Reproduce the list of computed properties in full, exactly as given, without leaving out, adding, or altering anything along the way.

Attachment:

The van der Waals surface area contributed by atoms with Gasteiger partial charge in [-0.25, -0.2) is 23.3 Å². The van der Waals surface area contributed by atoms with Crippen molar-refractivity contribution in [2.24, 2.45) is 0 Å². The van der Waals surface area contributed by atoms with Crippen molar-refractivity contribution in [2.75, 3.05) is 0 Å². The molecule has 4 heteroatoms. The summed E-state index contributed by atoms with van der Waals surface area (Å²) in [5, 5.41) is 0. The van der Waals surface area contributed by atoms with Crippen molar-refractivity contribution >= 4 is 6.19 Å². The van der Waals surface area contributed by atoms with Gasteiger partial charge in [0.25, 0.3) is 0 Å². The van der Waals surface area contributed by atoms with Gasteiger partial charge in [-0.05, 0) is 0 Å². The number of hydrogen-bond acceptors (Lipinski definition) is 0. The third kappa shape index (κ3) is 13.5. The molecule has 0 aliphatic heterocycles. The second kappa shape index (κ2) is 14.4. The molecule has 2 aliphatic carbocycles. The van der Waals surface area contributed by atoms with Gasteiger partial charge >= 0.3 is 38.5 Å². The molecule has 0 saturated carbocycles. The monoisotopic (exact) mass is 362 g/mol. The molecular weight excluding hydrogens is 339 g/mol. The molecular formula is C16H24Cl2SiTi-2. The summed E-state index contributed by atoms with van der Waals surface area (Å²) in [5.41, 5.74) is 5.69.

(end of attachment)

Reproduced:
The van der Waals surface area contributed by atoms with Gasteiger partial charge in [-0.25, -0.2) is 23.3 Å². The van der Waals surface area contributed by atoms with Crippen molar-refractivity contribution in [2.24, 2.45) is 0 Å². The van der Waals surface area contributed by atoms with Crippen molar-refractivity contribution in [2.75, 3.05) is 0 Å². The molecule has 4 heteroatoms. The summed E-state index contributed by atoms with van der Waals surface area (Å²) in [5, 5.41) is 0. The van der Waals surface area contributed by atoms with Crippen molar-refractivity contribution >= 4 is 6.19 Å². The van der Waals surface area contributed by atoms with Gasteiger partial charge in [0.25, 0.3) is 0 Å². The van der Waals surface area contributed by atoms with Gasteiger partial charge in [-0.05, 0) is 0 Å². The number of hydrogen-bond acceptors (Lipinski definition) is 0. The third kappa shape index (κ3) is 13.5. The molecule has 0 aliphatic heterocycles. The second kappa shape index (κ2) is 14.4. The molecule has 2 aliphatic carbocycles. The van der Waals surface area contributed by atoms with Gasteiger partial charge >= 0.3 is 38.5 Å². The molecule has 0 saturated carbocycles. The monoisotopic (exact) mass is 362 g/mol. The molecular weight excluding hydrogens is 339 g/mol. The molecular formula is C16H24Cl2SiTi-2. The summed E-state index contributed by atoms with van der Waals surface area (Å²) in [5.41, 5.74) is 5.69.